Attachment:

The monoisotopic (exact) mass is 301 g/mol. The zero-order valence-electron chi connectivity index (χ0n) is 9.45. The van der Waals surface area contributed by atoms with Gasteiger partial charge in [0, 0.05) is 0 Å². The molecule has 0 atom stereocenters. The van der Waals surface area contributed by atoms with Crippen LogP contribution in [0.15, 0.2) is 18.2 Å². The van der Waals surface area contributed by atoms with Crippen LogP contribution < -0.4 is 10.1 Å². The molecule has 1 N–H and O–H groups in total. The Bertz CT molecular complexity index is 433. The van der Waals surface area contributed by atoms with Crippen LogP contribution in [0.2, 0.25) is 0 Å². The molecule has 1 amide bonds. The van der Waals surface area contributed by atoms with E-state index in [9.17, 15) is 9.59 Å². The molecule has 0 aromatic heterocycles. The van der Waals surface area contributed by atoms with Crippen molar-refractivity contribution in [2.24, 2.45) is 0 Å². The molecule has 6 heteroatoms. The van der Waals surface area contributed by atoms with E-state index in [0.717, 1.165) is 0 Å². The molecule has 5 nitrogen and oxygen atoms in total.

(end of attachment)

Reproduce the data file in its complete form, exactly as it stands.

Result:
The monoisotopic (exact) mass is 301 g/mol. The zero-order valence-electron chi connectivity index (χ0n) is 9.45. The van der Waals surface area contributed by atoms with Gasteiger partial charge in [0, 0.05) is 0 Å². The molecule has 0 atom stereocenters. The van der Waals surface area contributed by atoms with Crippen LogP contribution in [0.15, 0.2) is 18.2 Å². The van der Waals surface area contributed by atoms with Crippen LogP contribution < -0.4 is 10.1 Å². The molecule has 1 N–H and O–H groups in total. The Bertz CT molecular complexity index is 433. The van der Waals surface area contributed by atoms with Crippen LogP contribution in [0.2, 0.25) is 0 Å². The molecule has 1 amide bonds. The van der Waals surface area contributed by atoms with E-state index in [9.17, 15) is 9.59 Å². The molecule has 0 aromatic heterocycles. The van der Waals surface area contributed by atoms with Crippen molar-refractivity contribution in [2.24, 2.45) is 0 Å². The molecule has 6 heteroatoms. The van der Waals surface area contributed by atoms with E-state index in [0.717, 1.165) is 0 Å². The molecule has 5 nitrogen and oxygen atoms in total.